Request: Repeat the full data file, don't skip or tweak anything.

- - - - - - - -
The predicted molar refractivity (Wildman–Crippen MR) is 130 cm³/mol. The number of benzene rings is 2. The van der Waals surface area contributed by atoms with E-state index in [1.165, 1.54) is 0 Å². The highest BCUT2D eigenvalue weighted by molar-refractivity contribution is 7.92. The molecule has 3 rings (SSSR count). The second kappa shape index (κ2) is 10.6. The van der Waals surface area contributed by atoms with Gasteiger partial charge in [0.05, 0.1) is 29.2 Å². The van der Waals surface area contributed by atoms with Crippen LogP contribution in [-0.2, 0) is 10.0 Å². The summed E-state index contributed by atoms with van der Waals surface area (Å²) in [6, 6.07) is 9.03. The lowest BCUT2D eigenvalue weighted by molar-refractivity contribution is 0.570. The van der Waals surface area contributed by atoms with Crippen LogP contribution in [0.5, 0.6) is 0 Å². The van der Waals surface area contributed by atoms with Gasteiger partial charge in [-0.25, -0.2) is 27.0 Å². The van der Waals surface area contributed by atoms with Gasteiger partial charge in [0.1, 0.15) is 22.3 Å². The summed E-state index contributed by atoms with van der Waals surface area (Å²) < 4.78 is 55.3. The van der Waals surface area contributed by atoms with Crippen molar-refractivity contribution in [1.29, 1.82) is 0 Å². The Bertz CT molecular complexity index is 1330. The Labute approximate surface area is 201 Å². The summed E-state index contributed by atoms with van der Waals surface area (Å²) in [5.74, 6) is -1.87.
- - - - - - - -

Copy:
The predicted molar refractivity (Wildman–Crippen MR) is 130 cm³/mol. The number of benzene rings is 2. The van der Waals surface area contributed by atoms with E-state index in [1.165, 1.54) is 0 Å². The highest BCUT2D eigenvalue weighted by molar-refractivity contribution is 7.92. The molecule has 3 rings (SSSR count). The second kappa shape index (κ2) is 10.6. The van der Waals surface area contributed by atoms with Gasteiger partial charge in [0.05, 0.1) is 29.2 Å². The van der Waals surface area contributed by atoms with Crippen LogP contribution in [-0.2, 0) is 10.0 Å². The summed E-state index contributed by atoms with van der Waals surface area (Å²) in [6, 6.07) is 9.03. The lowest BCUT2D eigenvalue weighted by molar-refractivity contribution is 0.570. The van der Waals surface area contributed by atoms with Crippen LogP contribution in [0.5, 0.6) is 0 Å². The van der Waals surface area contributed by atoms with Gasteiger partial charge in [-0.25, -0.2) is 27.0 Å². The van der Waals surface area contributed by atoms with Gasteiger partial charge in [0.1, 0.15) is 22.3 Å². The summed E-state index contributed by atoms with van der Waals surface area (Å²) < 4.78 is 55.3. The van der Waals surface area contributed by atoms with Crippen molar-refractivity contribution in [1.29, 1.82) is 0 Å². The Bertz CT molecular complexity index is 1330. The Labute approximate surface area is 201 Å². The summed E-state index contributed by atoms with van der Waals surface area (Å²) in [5.74, 6) is -1.87.